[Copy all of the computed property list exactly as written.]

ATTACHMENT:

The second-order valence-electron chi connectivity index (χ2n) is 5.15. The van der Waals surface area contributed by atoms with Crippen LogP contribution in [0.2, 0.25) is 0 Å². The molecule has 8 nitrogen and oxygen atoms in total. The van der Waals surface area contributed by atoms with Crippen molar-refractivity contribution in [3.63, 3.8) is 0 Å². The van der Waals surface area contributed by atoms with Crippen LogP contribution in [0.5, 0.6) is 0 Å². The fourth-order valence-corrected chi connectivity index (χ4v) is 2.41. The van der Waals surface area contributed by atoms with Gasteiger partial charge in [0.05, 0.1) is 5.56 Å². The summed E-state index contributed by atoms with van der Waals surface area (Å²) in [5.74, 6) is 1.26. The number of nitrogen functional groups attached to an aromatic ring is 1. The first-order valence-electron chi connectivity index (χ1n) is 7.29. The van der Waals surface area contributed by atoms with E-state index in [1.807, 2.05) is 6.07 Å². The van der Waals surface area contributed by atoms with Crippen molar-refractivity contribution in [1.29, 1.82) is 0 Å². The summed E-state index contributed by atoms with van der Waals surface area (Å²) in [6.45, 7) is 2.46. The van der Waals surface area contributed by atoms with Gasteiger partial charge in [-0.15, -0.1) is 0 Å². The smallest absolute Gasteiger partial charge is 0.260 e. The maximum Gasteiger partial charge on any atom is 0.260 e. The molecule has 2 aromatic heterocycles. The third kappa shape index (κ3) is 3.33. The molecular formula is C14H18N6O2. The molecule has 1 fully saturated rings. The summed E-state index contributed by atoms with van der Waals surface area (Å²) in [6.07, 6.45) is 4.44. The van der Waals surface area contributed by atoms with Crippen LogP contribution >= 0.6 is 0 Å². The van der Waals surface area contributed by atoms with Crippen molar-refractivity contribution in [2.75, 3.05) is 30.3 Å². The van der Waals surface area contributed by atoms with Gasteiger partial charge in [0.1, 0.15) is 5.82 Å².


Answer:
The second-order valence-electron chi connectivity index (χ2n) is 5.15. The van der Waals surface area contributed by atoms with Crippen LogP contribution in [0.2, 0.25) is 0 Å². The molecule has 8 nitrogen and oxygen atoms in total. The van der Waals surface area contributed by atoms with Crippen molar-refractivity contribution in [3.63, 3.8) is 0 Å². The van der Waals surface area contributed by atoms with Crippen LogP contribution in [0.5, 0.6) is 0 Å². The fourth-order valence-corrected chi connectivity index (χ4v) is 2.41. The van der Waals surface area contributed by atoms with Gasteiger partial charge in [0.05, 0.1) is 5.56 Å². The summed E-state index contributed by atoms with van der Waals surface area (Å²) in [5.74, 6) is 1.26. The number of nitrogen functional groups attached to an aromatic ring is 1. The first-order valence-electron chi connectivity index (χ1n) is 7.29. The van der Waals surface area contributed by atoms with E-state index in [1.807, 2.05) is 6.07 Å². The van der Waals surface area contributed by atoms with Crippen molar-refractivity contribution in [1.29, 1.82) is 0 Å². The summed E-state index contributed by atoms with van der Waals surface area (Å²) in [6.45, 7) is 2.46. The van der Waals surface area contributed by atoms with Gasteiger partial charge in [-0.15, -0.1) is 0 Å². The smallest absolute Gasteiger partial charge is 0.260 e. The maximum Gasteiger partial charge on any atom is 0.260 e. The molecule has 2 aromatic heterocycles. The third kappa shape index (κ3) is 3.33. The molecular formula is C14H18N6O2. The molecule has 1 fully saturated rings. The summed E-state index contributed by atoms with van der Waals surface area (Å²) in [6.07, 6.45) is 4.44. The van der Waals surface area contributed by atoms with Crippen LogP contribution >= 0.6 is 0 Å². The van der Waals surface area contributed by atoms with Crippen molar-refractivity contribution in [2.75, 3.05) is 30.3 Å². The van der Waals surface area contributed by atoms with Gasteiger partial charge in [0.1, 0.15) is 5.82 Å².